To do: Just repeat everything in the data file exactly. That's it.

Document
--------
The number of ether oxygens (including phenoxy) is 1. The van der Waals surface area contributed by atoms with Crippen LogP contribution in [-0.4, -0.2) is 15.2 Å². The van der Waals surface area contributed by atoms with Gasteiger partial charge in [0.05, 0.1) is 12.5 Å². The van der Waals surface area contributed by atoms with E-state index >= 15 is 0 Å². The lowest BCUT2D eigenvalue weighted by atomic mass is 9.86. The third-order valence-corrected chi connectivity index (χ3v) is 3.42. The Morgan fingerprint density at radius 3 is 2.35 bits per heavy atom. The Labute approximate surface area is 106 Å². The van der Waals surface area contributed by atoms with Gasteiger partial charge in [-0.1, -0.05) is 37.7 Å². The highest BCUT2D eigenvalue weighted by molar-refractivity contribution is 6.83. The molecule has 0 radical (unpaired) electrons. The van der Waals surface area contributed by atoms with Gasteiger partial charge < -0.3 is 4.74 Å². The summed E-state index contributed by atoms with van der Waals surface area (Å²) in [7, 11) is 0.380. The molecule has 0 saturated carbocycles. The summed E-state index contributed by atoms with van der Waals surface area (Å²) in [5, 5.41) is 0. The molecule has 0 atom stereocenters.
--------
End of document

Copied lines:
The number of ether oxygens (including phenoxy) is 1. The van der Waals surface area contributed by atoms with Crippen LogP contribution in [-0.4, -0.2) is 15.2 Å². The van der Waals surface area contributed by atoms with Gasteiger partial charge in [0.05, 0.1) is 12.5 Å². The van der Waals surface area contributed by atoms with E-state index >= 15 is 0 Å². The lowest BCUT2D eigenvalue weighted by atomic mass is 9.86. The third-order valence-corrected chi connectivity index (χ3v) is 3.42. The Morgan fingerprint density at radius 3 is 2.35 bits per heavy atom. The Labute approximate surface area is 106 Å². The van der Waals surface area contributed by atoms with Gasteiger partial charge in [-0.1, -0.05) is 37.7 Å². The highest BCUT2D eigenvalue weighted by molar-refractivity contribution is 6.83. The molecule has 0 radical (unpaired) electrons. The van der Waals surface area contributed by atoms with Gasteiger partial charge < -0.3 is 4.74 Å². The summed E-state index contributed by atoms with van der Waals surface area (Å²) in [7, 11) is 0.380. The molecule has 0 saturated carbocycles. The summed E-state index contributed by atoms with van der Waals surface area (Å²) in [5, 5.41) is 0. The molecule has 0 atom stereocenters.